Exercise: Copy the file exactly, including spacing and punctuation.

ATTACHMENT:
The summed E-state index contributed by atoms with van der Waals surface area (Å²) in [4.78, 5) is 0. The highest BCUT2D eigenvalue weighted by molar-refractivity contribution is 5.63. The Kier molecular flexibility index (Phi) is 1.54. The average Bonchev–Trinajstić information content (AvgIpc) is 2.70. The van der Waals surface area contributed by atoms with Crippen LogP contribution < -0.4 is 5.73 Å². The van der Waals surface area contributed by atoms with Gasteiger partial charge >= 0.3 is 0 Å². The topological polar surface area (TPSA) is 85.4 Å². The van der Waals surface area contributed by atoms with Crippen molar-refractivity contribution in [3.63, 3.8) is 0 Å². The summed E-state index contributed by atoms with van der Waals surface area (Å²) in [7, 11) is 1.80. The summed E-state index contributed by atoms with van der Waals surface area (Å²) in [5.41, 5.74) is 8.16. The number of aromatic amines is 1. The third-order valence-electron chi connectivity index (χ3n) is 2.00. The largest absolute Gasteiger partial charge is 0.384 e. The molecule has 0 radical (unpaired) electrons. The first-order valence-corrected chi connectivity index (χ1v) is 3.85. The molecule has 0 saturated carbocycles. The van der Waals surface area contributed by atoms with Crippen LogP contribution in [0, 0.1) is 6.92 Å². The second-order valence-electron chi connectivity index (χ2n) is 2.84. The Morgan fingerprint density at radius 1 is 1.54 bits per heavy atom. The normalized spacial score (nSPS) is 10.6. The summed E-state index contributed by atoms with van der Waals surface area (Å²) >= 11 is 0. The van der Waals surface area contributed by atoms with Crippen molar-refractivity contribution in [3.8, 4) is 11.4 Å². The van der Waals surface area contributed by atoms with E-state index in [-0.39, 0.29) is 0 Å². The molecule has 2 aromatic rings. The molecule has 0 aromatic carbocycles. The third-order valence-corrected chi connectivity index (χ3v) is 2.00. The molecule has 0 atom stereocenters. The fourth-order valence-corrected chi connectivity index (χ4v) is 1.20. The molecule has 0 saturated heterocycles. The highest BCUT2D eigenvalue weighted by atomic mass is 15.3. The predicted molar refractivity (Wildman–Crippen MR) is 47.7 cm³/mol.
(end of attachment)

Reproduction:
The summed E-state index contributed by atoms with van der Waals surface area (Å²) in [4.78, 5) is 0. The highest BCUT2D eigenvalue weighted by molar-refractivity contribution is 5.63. The Kier molecular flexibility index (Phi) is 1.54. The average Bonchev–Trinajstić information content (AvgIpc) is 2.70. The van der Waals surface area contributed by atoms with Crippen LogP contribution < -0.4 is 5.73 Å². The van der Waals surface area contributed by atoms with Gasteiger partial charge >= 0.3 is 0 Å². The topological polar surface area (TPSA) is 85.4 Å². The van der Waals surface area contributed by atoms with Crippen molar-refractivity contribution in [3.63, 3.8) is 0 Å². The summed E-state index contributed by atoms with van der Waals surface area (Å²) in [7, 11) is 1.80. The summed E-state index contributed by atoms with van der Waals surface area (Å²) in [5.41, 5.74) is 8.16. The number of aromatic amines is 1. The third-order valence-electron chi connectivity index (χ3n) is 2.00. The largest absolute Gasteiger partial charge is 0.384 e. The molecule has 0 radical (unpaired) electrons. The first-order valence-corrected chi connectivity index (χ1v) is 3.85. The molecule has 0 saturated carbocycles. The van der Waals surface area contributed by atoms with Crippen LogP contribution in [0, 0.1) is 6.92 Å². The second-order valence-electron chi connectivity index (χ2n) is 2.84. The Morgan fingerprint density at radius 1 is 1.54 bits per heavy atom. The normalized spacial score (nSPS) is 10.6. The summed E-state index contributed by atoms with van der Waals surface area (Å²) >= 11 is 0. The van der Waals surface area contributed by atoms with Crippen molar-refractivity contribution in [3.8, 4) is 11.4 Å². The van der Waals surface area contributed by atoms with E-state index in [-0.39, 0.29) is 0 Å². The molecule has 2 aromatic rings. The molecule has 0 aromatic carbocycles. The third-order valence-corrected chi connectivity index (χ3v) is 2.00. The molecule has 0 atom stereocenters. The fourth-order valence-corrected chi connectivity index (χ4v) is 1.20. The molecule has 0 saturated heterocycles. The highest BCUT2D eigenvalue weighted by atomic mass is 15.3. The predicted molar refractivity (Wildman–Crippen MR) is 47.7 cm³/mol.